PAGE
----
Most famously, contract has been associated in US culture with the career of classical liberalism, an association that past and present critics have deemed the source of contract’s most infamous illusions and contradictions. The criticisms have become canonical and are virtually synonymous with those directed at other core liberal institutions and intellectual traditions: laissez-faire political economy, the negative state, the market calculus of supply and demand, commodity relations, possessive individualism, and the abstractions of rights theory. In contract, so the argument goes, the core liberal tenets of formal equality and freedom cloak actual differences of power, thereby obscuring the underlying social inequalities, dependencies, and informal compulsions that nullify the vaunted rights of individual contract freedom. Since the early nineteenth century, this argument has been advanced by wage workers seeking to form unions and fashion collective work contracts; by ex-slaves resisting free labor’s coercions; by churchmen, reformers, and intellectuals critical of the moral callousness and inequities of the free market; and by statesmen and jurists, such as Justice Oliver Wendell Holmes, who, in his landmark dissent in the 1905 Lochner v. New York case (198 U.S. 45 (1905)), insisted that the Fourteenth Amendment had been wrongly construed to enshrine liberty of contract as an absolute constitutional right. As one freedman vividly decried the falsity of the contract regime, “I would not sign anything. I said, ‘I might sign to be killed. I believe the white people is trying to fool us’” (Henry Adams, qtd. in Sterling 1976, 6).

Another strain of critique has brought to light the contradictions of contract in affirming individual rights while also validating sexual inequality on the basis of putatively immutable physical difference. Thus the “sexual contract” stands alongside the “social contract,” anointing men with property in women, who accordingly are dispossessed of rights to their own persons, labor, sexuality, and property (Pateman 1988). That was the outcry of generations of feminists against the marriage contract, which gave the husband dominion over his wife, binding her to serve and obey him in return for his protection and support. “If the contract be equal, whence come the terms ‘marital power,’ ‘marital rights,’ ‘obedience and restraint,’ ‘dominion and control?’” Elizabeth Cady Stanton protested in 1868. “According to man’s idea, as set forth in his creeds and codes, marriage is a condition of slavery” (Stanton 1868a, 1868b). Subject to the will of a master, the wife had no rights of contract, a fact that led Stanton and others to bitter comparisons between marriage and chattel slavery. Prostitution also figured as an analogy for marriage; reformers argued that both were contracts centered on the sale of sex as a commodity and in which women were not fully free or equal to men. The point was that only in the context of an ideal marriage, contracted freely between husband and wife who were utter equals, could sex be a legitimate token of exchange; otherwise, sex counted as a uniquely inalienable aspect of self (Stanley 1998).

Yet to highlight only the critical tradition is to lose sight of the emancipatory prospects of contract. Absent such insight, the cultural power of contract ideals becomes inexplicable, even mysterious. For the generation who witnessed the transition from slavery to freedom and argued over the meaning of that transformation, contract offered a way of making sense of the changes in their world and of distinguishing between the relations of freedom and slavery. Contract opened up ways of thinking about the perplexities of a culture that condemned the traffic in slaves while otherwise celebrating the boundlessness of the free market. It did not offer a common vantage point to differently situated persons but instead provided some common principles for expressing differing visions of the genuine meaning of self-ownership, consent, and reciprocal exchange. It was a language of aspiration as well as criticism.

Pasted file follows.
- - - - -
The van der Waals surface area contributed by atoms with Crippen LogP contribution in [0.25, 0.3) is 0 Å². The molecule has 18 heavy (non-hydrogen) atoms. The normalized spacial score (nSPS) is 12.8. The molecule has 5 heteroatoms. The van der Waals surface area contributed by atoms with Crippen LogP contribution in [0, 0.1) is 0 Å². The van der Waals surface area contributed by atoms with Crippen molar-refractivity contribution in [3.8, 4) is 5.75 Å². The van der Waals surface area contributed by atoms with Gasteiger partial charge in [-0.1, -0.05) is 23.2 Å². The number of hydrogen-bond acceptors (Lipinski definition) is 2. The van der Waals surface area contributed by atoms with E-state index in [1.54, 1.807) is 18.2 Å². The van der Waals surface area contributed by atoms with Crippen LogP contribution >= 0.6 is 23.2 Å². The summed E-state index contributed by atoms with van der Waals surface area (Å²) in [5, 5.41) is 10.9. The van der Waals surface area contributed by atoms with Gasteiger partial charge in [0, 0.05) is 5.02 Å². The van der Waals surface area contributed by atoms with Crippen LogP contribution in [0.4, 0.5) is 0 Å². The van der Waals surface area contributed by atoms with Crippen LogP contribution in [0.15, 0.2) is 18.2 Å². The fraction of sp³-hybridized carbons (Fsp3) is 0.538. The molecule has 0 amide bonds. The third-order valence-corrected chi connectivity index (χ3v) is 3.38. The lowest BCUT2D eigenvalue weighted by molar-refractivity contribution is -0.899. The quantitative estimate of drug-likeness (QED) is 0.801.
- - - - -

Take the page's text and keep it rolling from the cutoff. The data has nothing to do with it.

Objections to existing contract relations often translated into demands for universalizing and authenticating the ideals of contract—for more perfectly realizing contract’s promise, as opposed to rejecting it outright. However much ex-slaves disavowed the equation of freedom and the wage contract, they tended to choose willingly to marry, and many expressly invoked their “rights under . . . contract” in challenging the control of ex-masters (Loyd [1865] 1990, 614–15). Notably, however much freedwomen joined with freedmen in affirming the collective dimensions of emancipation, they simultaneously asserted individual rights of property and person and protested the inequalities of marriage. At least some black women, both those born as slaves and those born free, explicitly strove to be self-owning. That was also the vision of generations of white feminists who proclaimed equal rights of contract as a central goal. And however much some critics condemned the entire wage system, many more, through methods ranging from unions and labor legislation to partnerships, cooperatives, and Christian brotherhood, sought to bring greater equality to the wage contract.

Precisely because contract held such emancipatory meaning, its ideals also could mask existing inequalities. That ideological paradox endures along with more palpable contract practices. Today, however, public debate dwells less on the legitimacy of contract than it did a century ago, when the age of contract waned with the advent of the welfare state and the new creeds of liberalism advanced by reformers in the Progressive Era. Then intellectuals and reformers disputed whether industrial capitalism subverted or sustained individual liberty of contract; indeed, many concluded that contract freedom had become illusory. And that conclusion still finds credence among some scholars today, who agree with the famous interpretation put forth by law professor Grant Gilmore in The Death of Contract (1974, 95–96): “The decline and fall of the general theory of contract and, in most quarters, of laissez-faire economics, may be taken as remote reflections of the transition from nineteenth-century individualism to the welfare state and beyond.” But again, the association of contract simply with the ideal world of Adam Smith is too narrow. “Contract” remains a keyword of both US culture and the study of that culture, signifying not only free-market capitalism, consensual government, and the rule of law but also the sovereignty of self that underlies the right of free individuals to choose what to do with their bodies and property. It is not hard to imagine emissaries of the global dispersion of US culture distributing primers just like those put in the hands of freed people after the Civil War.